The topic Acute Generalized Peritonitis you are seeking is a synonym, or alternative name, or is closely related to the medical condition Spontaneous Peritonitis.
- Spontaneous Peritonitis is an infection of the peritoneal (abdominal) cavity. It is usually the end-result of a severe kidney or liver disease
- The peritoneal cavity is a space between the parietal and visceral peritoneum, between the two membranes that separate the abdominal organs from the abdominal wall
- Spontaneous Peritonitis is an acute bacterial infection most commonly caused by Escherichia coli and Klebsiella species. Hence, it is also known as Spontaneous Bacterial Peritonitis (SBP)
- The condition may also be called ascitic fluid infection. Ascitic fluid (or ascites) is a fluid that abnormally accumulates in the peritoneal cavity, commonly in patients with end-stage liver damage
- Common signs and symptoms of Spontaneous Peritonitis are abdominal pain and tenderness, fever, chills, nausea, vomiting, and altered mental status
- Spontaneous Peritonitis is typically treated with intravenous antibiotics. However, the prognosis of the condition is not good. Even on intensive treatment, the death rate is between 10-30%
Please find comprehensive information on Spontaneous Peritonitis regarding definition, distribution, risk factors, causes, signs & symptoms, diagnosis, complications, treatment, prevention, prognosis, and additional useful information HERE.
What are some Useful Resources for Additional Information?
Centers for Disease Control and Prevention (CDC)
1600 Clifton Rd. Atlanta, GA 30333, USA
Phone: (404) 639-3534
Toll-Free: 800-CDC-INFO (800-232-4636)
TTY: (888) 232-6348
References and Information Sources used for the Article:
http://www.nlm.nih.gov/medlineplus/ency/article/000648.htm (accessed on 6/14/2017)
http://www.umm.edu/ency/article/000648.htm (accessed on 6/14/2017)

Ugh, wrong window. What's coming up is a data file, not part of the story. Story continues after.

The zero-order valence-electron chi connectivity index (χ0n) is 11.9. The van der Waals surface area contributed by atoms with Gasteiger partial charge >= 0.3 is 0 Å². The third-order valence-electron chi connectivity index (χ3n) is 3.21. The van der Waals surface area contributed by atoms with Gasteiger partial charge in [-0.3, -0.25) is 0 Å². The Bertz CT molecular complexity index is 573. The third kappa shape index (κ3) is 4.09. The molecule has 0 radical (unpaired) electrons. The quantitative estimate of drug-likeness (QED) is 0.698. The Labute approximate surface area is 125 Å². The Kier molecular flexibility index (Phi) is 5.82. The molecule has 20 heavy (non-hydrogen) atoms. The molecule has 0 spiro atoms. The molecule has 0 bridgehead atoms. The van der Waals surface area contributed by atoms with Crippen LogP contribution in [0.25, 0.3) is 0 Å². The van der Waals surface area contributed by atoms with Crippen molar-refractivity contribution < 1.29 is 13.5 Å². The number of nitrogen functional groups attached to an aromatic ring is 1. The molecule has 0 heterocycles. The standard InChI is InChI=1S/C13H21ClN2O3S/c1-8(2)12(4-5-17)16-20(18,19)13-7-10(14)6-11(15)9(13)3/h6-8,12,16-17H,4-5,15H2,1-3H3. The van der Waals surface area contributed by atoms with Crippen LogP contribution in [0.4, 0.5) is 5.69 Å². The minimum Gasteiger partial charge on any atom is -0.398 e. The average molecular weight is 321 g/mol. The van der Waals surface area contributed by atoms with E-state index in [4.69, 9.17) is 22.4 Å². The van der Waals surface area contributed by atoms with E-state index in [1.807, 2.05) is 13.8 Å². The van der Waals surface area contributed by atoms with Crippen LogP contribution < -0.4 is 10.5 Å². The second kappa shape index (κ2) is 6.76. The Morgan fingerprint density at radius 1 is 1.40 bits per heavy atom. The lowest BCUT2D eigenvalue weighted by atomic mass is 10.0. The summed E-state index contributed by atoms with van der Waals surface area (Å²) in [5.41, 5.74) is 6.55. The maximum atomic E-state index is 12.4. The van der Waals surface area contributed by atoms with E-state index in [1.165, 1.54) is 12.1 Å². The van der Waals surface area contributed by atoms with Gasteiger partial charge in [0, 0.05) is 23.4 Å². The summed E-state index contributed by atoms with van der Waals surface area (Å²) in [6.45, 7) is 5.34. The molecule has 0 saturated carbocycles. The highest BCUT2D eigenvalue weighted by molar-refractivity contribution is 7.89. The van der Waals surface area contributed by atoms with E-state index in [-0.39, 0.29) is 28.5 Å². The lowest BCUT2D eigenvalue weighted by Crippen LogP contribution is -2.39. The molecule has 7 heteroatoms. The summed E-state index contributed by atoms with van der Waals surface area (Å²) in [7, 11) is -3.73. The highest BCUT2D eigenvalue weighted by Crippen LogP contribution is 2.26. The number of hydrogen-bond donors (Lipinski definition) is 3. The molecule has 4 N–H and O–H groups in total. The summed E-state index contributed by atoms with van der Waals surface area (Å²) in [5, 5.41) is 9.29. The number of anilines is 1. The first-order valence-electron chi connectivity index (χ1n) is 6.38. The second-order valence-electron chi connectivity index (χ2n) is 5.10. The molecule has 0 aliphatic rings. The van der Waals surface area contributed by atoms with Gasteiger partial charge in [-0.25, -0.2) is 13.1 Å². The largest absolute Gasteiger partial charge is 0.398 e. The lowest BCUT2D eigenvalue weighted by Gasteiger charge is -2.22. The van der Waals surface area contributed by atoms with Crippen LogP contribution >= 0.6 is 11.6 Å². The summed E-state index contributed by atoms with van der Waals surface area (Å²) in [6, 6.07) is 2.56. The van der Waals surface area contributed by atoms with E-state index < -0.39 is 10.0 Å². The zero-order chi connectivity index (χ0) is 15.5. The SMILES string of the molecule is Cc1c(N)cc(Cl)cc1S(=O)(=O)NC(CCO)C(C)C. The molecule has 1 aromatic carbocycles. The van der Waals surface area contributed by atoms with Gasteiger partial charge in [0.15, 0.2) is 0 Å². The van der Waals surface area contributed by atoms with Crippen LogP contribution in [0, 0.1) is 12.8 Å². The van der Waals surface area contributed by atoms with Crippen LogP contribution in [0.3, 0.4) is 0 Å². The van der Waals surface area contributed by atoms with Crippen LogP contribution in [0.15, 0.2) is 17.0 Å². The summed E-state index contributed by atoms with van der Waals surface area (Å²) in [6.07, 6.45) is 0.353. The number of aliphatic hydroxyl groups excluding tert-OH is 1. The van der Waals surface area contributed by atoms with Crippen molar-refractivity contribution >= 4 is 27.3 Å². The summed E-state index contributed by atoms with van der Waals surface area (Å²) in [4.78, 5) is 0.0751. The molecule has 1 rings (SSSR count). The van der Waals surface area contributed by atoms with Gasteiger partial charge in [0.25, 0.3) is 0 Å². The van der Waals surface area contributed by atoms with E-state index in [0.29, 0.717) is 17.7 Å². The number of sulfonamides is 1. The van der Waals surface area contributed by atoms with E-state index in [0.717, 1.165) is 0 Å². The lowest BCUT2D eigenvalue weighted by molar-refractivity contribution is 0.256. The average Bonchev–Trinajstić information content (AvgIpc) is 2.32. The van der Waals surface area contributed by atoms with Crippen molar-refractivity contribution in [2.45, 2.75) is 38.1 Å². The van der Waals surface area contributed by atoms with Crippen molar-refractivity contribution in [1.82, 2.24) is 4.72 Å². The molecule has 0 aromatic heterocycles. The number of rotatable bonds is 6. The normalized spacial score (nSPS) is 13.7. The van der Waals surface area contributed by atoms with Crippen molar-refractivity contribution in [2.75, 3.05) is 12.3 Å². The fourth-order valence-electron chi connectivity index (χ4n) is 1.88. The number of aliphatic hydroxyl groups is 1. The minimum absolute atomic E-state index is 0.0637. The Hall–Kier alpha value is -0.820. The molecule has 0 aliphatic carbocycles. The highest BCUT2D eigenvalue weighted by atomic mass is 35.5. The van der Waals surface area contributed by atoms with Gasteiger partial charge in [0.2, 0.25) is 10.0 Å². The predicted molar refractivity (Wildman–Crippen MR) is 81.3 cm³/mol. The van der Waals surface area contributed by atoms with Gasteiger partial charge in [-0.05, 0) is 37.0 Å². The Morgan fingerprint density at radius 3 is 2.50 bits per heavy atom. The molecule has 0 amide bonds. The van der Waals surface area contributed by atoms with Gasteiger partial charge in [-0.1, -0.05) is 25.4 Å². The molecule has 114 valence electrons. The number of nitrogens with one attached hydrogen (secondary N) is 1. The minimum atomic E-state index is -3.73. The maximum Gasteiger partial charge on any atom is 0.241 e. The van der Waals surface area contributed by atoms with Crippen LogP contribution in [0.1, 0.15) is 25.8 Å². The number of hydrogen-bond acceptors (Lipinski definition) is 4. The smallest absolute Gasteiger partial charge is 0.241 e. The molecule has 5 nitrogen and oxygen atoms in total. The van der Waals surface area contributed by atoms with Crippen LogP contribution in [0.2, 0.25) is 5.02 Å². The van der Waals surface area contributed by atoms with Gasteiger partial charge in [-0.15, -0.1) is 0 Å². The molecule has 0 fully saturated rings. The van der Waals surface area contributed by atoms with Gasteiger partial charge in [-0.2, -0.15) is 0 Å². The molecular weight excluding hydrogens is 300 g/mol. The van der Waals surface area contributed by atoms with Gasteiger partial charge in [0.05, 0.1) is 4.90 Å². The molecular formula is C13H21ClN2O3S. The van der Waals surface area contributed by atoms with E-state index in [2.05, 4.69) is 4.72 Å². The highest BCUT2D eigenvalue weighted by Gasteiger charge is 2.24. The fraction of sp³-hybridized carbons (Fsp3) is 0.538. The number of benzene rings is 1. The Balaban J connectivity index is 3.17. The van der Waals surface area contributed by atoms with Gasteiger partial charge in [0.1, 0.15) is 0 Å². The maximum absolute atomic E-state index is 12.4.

http://portal.mah.harvard.edu/templatesnew/departments/BID/medicinehousestaff/ (accessed on 5/2/2015)
http://www.ccjm.org/content/71/7/569.full.pdf (accessed on 6/14/2017)
http://www.the-hospitalist.org/article/ (accessed on 6/14/2017)
Helpful Peer-Reviewed Medical Articles:
Steinberg, D. (1979). On leaving the peritoneal cavity open in acute generalized suppurative peritonitis. The American Journal of Surgery, 137(2), 216-220.
Nagorney, D. M., Adson, M. A., & Pemberton, J. H. (1985). Sigmoid diverticulitis with perforation and generalized peritonitis. Diseases of the Colon & Rectum, 28(2), 71-75.
Adesunkanmi, A. R. K., Oseni, S. A., Adejuyigbe, O., & Agbakwuru, E. A. (2003). Acute generalized peritonitis in African children: assessment of severity of illness using modified APACHE II score. ANZ journal of surgery, 73(5), 275-279.
Myers, E., Hurley, M., O'sullivan, G. C., Kavanagh, D., Wilson, I., & Winter, D. C. (2008). Laparoscopic peritoneal lavage for generalized peritonitis due to perforated diverticulitis. British Journal of Surgery, 95(1), 97-101.
O'Sullivan, G. C., Murphy, D., O'Brien, M. G., & Ireland, A. (1996). Laparoscopic management of generalized peritonitis due to perforated colonic diverticula. The American journal of surgery, 171(4), 432-434.